4-H'ers spend timeat camp,

The Covington News - - Front page -

We left it all at home. There are no cell phones, no mp3 play­ers and no video games at camp.

The cab­ins have no tele­vi­sion or air con­di­tion­ing.

Sixty-seven New­ton County 4-H’ers, ages 9 to 12, braved the wilder­ness with a week of Camp Wah­sega.

And yet, the kids aren’t sure they even want to go home.

As I write this, we’re down to only about 12 hours of camp and the 4H’ers are torn.

“If I had a choice to go home, and to stay here for­ever, I don’t know which one I’d do. Re­ally I want to go home be­cause I miss my fam­ily, and I want to stay here be­cause it’s re­ally fun, but I also want to go home,” one young man told me tonight.

It’s easy for me to see why each kid has fallen in love with our 4-H camp in the moun­tains.

Mon­day, we set­tled into our one-room log cab­ins around the Wah­sega pond, filled up our wa­ter bot­tles and im­me­di­ately kicked off a high-en­ergy week with the col­le­giate camp coun­selors.

Days start at 7 a.m. with clean­ing for the cov­eted Clean Cabin Clover award and end with lights out af­ter 11 p.m.

Campers take turns serv­ing on “kitchen pa­trol” to set up the cafe­te­ria and clean up af­ter meals.

Each day we have fam­ily group meet­ings where campers learn cheers and skits as well as class ses­sions.

Classes in­clude archery, her­petol­ogy, stream ecol­ogy, gold pan­ning, healthy liv­ing and ultimate Fris­bee.

We swim in the pond and play in the wa­ter­fall when the life­guards are on duty at each, and kids splash in the creek all day long.

The tal­ent show on Wed­nes­day night brought out the best singers, dancers, cheer­lead­ers and ac­tors in camp.

I dressed up along with the kids for the hillbilly cos­tume con­test and tried to use my 5 foot in­flat­able al­li­ga­tor to eat the competition, but it didn’t work. Anna Mul­li­nax man­aged to evade the al­li­ga­tor and win the gold coin.

Some campers came to camp with si­b­lings, cousins or friends, but many came barely know­ing any­one.

You’d never know it, though, by look­ing around camp. I can’t even tell which kids are ours and which are from Rock­dale any more.

Oh, and it wouldn’t be camp with­out a crush on a coun­selor.

The girls have fig­ured out he’s some­where be­tween 18 and 32 (I’m sure he’s go­ing to be thrilled to hear the high end of that range!), and are try­ing to fig­ure

Tar­get prac­tice: out when they’ll all be old enough to date him.

We’ve had scraped knees and el­bows, hurt feel­ings, home sick­ness and a few more se­ri­ous bumps and bruises, but over­all it’s been an­other in­cred­i­ble week of camp.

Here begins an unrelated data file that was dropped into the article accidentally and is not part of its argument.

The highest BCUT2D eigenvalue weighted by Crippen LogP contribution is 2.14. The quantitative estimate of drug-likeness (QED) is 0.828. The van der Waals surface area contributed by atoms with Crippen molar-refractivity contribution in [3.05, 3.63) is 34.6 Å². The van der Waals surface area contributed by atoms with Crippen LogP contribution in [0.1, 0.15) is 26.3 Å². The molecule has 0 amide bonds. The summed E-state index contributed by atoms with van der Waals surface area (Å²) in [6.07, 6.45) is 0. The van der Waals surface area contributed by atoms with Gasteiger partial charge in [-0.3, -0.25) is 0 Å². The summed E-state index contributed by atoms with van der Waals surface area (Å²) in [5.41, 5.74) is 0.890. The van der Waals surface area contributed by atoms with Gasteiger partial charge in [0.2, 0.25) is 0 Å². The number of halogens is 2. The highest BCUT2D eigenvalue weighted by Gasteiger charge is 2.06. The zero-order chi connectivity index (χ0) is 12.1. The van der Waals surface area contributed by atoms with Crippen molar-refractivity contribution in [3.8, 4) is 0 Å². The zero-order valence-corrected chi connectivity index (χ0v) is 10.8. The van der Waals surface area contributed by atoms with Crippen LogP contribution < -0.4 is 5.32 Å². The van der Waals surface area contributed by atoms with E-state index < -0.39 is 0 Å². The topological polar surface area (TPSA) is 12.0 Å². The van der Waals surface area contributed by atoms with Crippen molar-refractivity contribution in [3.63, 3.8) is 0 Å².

I’ve asked around and there’s no con­sen­sus on what the best part of the week is, al­though tub­ing the river, spend­ing money in the can­teen and play­ing in the wa­ter­fall seem to come up a lot.

A lot of kids also men­tion the high ropes course. One of the great­est parts of Camp Wah­sega is that ev­ery camper is guar­an­teed a chance to con­quer the high ropes el­e­ments.

“I over­came my fear of heights, do­ing the zip line, fly­ing squir­rel and climb­ing wall,” said a fe­male camper.

When asked if she’d do it again, she said, “oh yeah!”

Not ev­ery­one chooses to try out the high ropes, but ev­ery kid can tell me some­thing they’ve done

Colum­nist for the first time this week, even if it’s just watch­ing the chick­ens walk­ing around over be­hind some of the boys cab­ins.

Most have never played in a creek, or ob­served a snake in the wild.

Sev­eral have never had to sweep a floor or pack their own suit­case.

I’m con­fi­dent that each and ev­ery 4-H’er will never for­get this in­cred­i­ble week of 4-H camp.

We couldn’t do it with­out the in­cred­i­ble vol­un­teers and teen lead­ers who give up a week to chap­er­one, drive, com­fort and guide our youth.

Thanks to David Dorsey, Dianna Gal­loway, Doug Kim­ble, Colleen Lewis, Pa­trick Turi, Ken Gal­loway, Mary Lathem, Michelle Lewis and Liz Simp­son.

We’d also like to thank Mama Bear Christin and all the ex­cel­lent Wah­sega Bears for lead­ing a sum­mer we’ll never for­get here in New­ton County.

Terri Kim­ble is the 4-H Ed­u­ca­tor for New­ton County 4-H. She can be reached at (770) 784-2010.

Terri Kim­ble/the Cov­ing­ton News

New­ton County 4-H’ers pre­pare for Archery Class dur­ing their two-week stay at Camp Wah­sega.

Terri Kim­ble

Newspapers in English

Newspapers from USA

© PressReader. All rights reserved.